A strong start at Jack Rice’s

Sacramento Charter High School at Jack Rice’s
SLEWS Program | Sacramento Valley | January 30, 2019

Participating School
Sacramento Charter High School

Partners/Landowners
Yolo County Resource Conservation District
Jack Rice

Mentors
Bob Ream, retired
Dana Stokes
Jess Rudnick, UC Davis graduate student
Lea Pollack, UC Davis graduate student
Sarah Gaffney, UC Davis graduate student

Summary of the Day
Sacramento High students got a change of scenery for their second Field Day – instead of working at Clark Ranch in Winters, we went to a property in Woodland! Landowner Jack Rice has been working with Natural Resources Conservation District and Yolo County Resource Conservation District to edge his property with native plant species. The first step to this process is installing an irrigation system, and Sac High students arrived enthusiastic to contribute to this project.

As students changed into rubber boots and enjoyed breakfast, excitement started to build about the animals on the property including a dog named Zorro and a horse named Ranger. Students asked Jack many questions about his animals and property before gathering for our opening circle. After a game of “Where the Wind Blows”, mentor groups were given a bucket of irrigation supplies to explore. Especially after planting along an installed irrigation system on their first Field Day, students were quickly able to figure out how to close the end of the tube, poke holes, and install emitters. This was great practice for our restoration activity of the day!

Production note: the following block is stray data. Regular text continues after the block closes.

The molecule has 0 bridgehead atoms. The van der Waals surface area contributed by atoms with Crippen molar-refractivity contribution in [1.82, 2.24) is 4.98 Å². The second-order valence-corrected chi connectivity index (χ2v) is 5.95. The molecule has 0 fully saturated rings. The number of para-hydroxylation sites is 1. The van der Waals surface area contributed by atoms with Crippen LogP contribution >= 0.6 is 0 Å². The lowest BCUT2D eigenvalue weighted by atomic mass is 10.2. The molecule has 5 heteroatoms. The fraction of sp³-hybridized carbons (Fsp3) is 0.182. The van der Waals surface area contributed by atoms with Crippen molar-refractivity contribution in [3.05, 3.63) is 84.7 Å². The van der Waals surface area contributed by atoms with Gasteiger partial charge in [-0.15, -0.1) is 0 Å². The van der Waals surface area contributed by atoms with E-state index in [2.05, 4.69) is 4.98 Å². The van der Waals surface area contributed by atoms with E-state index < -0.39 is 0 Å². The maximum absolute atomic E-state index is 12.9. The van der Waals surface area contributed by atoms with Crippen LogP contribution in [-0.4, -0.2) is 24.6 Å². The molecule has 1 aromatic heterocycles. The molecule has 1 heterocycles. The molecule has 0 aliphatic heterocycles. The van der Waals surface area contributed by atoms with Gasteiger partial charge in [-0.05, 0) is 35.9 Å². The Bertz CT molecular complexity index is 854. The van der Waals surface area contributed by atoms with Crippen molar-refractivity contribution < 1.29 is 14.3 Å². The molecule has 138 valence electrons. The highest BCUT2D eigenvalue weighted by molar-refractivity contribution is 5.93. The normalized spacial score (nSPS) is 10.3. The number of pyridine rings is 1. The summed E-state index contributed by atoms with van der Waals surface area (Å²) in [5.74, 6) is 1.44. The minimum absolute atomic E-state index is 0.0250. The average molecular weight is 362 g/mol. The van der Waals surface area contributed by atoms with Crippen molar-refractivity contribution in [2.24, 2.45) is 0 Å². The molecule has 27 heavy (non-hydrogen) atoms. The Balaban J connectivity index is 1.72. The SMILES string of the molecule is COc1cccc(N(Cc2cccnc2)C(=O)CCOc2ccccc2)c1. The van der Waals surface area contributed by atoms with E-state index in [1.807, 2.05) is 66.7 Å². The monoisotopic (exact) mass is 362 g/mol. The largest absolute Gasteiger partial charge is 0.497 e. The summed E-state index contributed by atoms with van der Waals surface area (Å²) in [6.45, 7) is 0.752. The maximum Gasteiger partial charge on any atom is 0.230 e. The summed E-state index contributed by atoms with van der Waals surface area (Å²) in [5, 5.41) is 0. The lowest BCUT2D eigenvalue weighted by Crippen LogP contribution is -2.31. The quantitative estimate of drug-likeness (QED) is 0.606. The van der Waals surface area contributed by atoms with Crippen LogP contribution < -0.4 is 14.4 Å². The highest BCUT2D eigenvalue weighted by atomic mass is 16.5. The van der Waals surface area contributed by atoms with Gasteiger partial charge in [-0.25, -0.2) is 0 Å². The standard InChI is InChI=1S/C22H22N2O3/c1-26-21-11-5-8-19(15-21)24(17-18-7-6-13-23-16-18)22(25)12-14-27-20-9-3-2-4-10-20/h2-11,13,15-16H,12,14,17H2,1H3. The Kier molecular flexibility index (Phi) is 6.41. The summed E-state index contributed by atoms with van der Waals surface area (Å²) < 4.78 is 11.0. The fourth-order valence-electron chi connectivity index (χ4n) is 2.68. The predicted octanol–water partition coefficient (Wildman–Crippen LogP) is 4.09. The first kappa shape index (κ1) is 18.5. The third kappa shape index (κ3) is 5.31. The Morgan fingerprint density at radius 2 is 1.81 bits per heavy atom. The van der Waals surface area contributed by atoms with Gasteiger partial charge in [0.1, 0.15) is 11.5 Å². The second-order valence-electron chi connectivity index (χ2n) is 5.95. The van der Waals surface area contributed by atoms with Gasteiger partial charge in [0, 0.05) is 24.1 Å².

After meeting Ranger the horse, it was time to start our restoration work. We needed to first lay down the irrigation tubing that will transport water along the edge of Jack’s property. The entire class worked as a team to accomplish this – one mentor group helped Brandon Baker of Yolo County Resource Conservation District work the “spooler” to uncoil the tube, while all other students, mentors, and teachers grabbed a section of the line and walked it along the planting area. Through this process, we were easily and accurately able to lay down 1800 feet of tubing, even rounding the northeastern corner.

Jack had done his best to move the large amount of mulch covering the area, but there was one area he couldn’t access. It needed to be cleared so that the next group of students can plant in soil, not mulch. Sac High students grabbed shovels and made short work of this before dividing back into mentor groups to finish the job. One group measured in 10-foot increments and placed flags along the line while the other three groups spread out to install an emitter at each flag, and secure the line to the ground as they worked. After installing 180 emitters, students seemed tired and we thought that might be enough work for one morning…until one student spoke up, “we’re all already here! We might as well keep going!”. She was able to convince the entire class to dig a trench that will help connect the irrigation line to the water supply, and they finished this extra project before lunch!